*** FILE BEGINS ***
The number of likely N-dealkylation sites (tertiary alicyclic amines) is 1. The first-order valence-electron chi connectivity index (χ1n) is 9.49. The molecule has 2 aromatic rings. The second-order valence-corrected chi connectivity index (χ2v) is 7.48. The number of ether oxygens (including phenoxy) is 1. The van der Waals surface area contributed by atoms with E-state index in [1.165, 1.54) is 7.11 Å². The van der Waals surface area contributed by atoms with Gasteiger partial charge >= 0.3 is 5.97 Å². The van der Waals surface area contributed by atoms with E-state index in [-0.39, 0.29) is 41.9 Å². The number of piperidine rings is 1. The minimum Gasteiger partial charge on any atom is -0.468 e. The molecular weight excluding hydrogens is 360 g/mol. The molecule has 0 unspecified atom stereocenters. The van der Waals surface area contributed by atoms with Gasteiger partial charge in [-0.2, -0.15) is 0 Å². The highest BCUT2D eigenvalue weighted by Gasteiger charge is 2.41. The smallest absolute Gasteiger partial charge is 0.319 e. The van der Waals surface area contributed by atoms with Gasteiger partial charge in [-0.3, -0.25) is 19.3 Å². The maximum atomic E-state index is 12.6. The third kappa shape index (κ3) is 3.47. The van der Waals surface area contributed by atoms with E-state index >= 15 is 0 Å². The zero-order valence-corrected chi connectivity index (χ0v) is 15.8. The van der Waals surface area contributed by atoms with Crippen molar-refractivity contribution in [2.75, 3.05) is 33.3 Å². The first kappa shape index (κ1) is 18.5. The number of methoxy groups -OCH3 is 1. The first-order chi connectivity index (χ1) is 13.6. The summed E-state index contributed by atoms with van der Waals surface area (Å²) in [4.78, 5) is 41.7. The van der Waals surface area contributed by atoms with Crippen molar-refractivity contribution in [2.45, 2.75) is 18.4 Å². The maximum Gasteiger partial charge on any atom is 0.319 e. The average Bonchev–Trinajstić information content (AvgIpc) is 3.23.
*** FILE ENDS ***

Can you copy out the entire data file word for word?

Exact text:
The number of likely N-dealkylation sites (tertiary alicyclic amines) is 1. The first-order valence-electron chi connectivity index (χ1n) is 9.49. The molecule has 2 aromatic rings. The second-order valence-corrected chi connectivity index (χ2v) is 7.48. The number of ether oxygens (including phenoxy) is 1. The van der Waals surface area contributed by atoms with E-state index in [1.165, 1.54) is 7.11 Å². The van der Waals surface area contributed by atoms with Gasteiger partial charge >= 0.3 is 5.97 Å². The van der Waals surface area contributed by atoms with E-state index in [-0.39, 0.29) is 41.9 Å². The number of piperidine rings is 1. The minimum Gasteiger partial charge on any atom is -0.468 e. The molecular weight excluding hydrogens is 360 g/mol. The molecule has 0 unspecified atom stereocenters. The van der Waals surface area contributed by atoms with Gasteiger partial charge in [-0.2, -0.15) is 0 Å². The highest BCUT2D eigenvalue weighted by Gasteiger charge is 2.41. The smallest absolute Gasteiger partial charge is 0.319 e. The van der Waals surface area contributed by atoms with Gasteiger partial charge in [-0.3, -0.25) is 19.3 Å². The maximum atomic E-state index is 12.6. The third kappa shape index (κ3) is 3.47. The van der Waals surface area contributed by atoms with E-state index >= 15 is 0 Å². The zero-order valence-corrected chi connectivity index (χ0v) is 15.8. The van der Waals surface area contributed by atoms with Crippen molar-refractivity contribution in [2.75, 3.05) is 33.3 Å². The first kappa shape index (κ1) is 18.5. The number of methoxy groups -OCH3 is 1. The first-order chi connectivity index (χ1) is 13.6. The summed E-state index contributed by atoms with van der Waals surface area (Å²) in [4.78, 5) is 41.7. The van der Waals surface area contributed by atoms with Crippen molar-refractivity contribution in [2.45, 2.75) is 18.4 Å². The maximum Gasteiger partial charge on any atom is 0.319 e. The average Bonchev–Trinajstić information content (AvgIpc) is 3.23.